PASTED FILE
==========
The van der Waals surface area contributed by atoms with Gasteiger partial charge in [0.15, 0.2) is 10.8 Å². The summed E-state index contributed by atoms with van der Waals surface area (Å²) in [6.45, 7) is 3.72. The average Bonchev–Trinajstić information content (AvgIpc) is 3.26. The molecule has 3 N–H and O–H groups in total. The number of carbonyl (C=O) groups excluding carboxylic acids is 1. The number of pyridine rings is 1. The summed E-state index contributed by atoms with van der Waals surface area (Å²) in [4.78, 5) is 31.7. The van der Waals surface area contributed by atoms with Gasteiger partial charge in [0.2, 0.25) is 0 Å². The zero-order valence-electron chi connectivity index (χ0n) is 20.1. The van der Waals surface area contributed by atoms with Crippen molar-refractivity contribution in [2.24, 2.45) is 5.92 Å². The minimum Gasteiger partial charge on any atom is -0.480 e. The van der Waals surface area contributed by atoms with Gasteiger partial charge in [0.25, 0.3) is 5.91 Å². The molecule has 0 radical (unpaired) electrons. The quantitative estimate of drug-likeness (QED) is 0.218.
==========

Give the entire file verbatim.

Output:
The van der Waals surface area contributed by atoms with Gasteiger partial charge in [0.15, 0.2) is 10.8 Å². The summed E-state index contributed by atoms with van der Waals surface area (Å²) in [6.45, 7) is 3.72. The average Bonchev–Trinajstić information content (AvgIpc) is 3.26. The molecule has 3 N–H and O–H groups in total. The number of carbonyl (C=O) groups excluding carboxylic acids is 1. The number of pyridine rings is 1. The summed E-state index contributed by atoms with van der Waals surface area (Å²) in [4.78, 5) is 31.7. The van der Waals surface area contributed by atoms with Gasteiger partial charge in [0.2, 0.25) is 0 Å². The zero-order valence-electron chi connectivity index (χ0n) is 20.1. The van der Waals surface area contributed by atoms with Crippen molar-refractivity contribution in [2.24, 2.45) is 5.92 Å². The minimum Gasteiger partial charge on any atom is -0.480 e. The van der Waals surface area contributed by atoms with Gasteiger partial charge in [0.25, 0.3) is 5.91 Å². The molecule has 0 radical (unpaired) electrons. The quantitative estimate of drug-likeness (QED) is 0.218.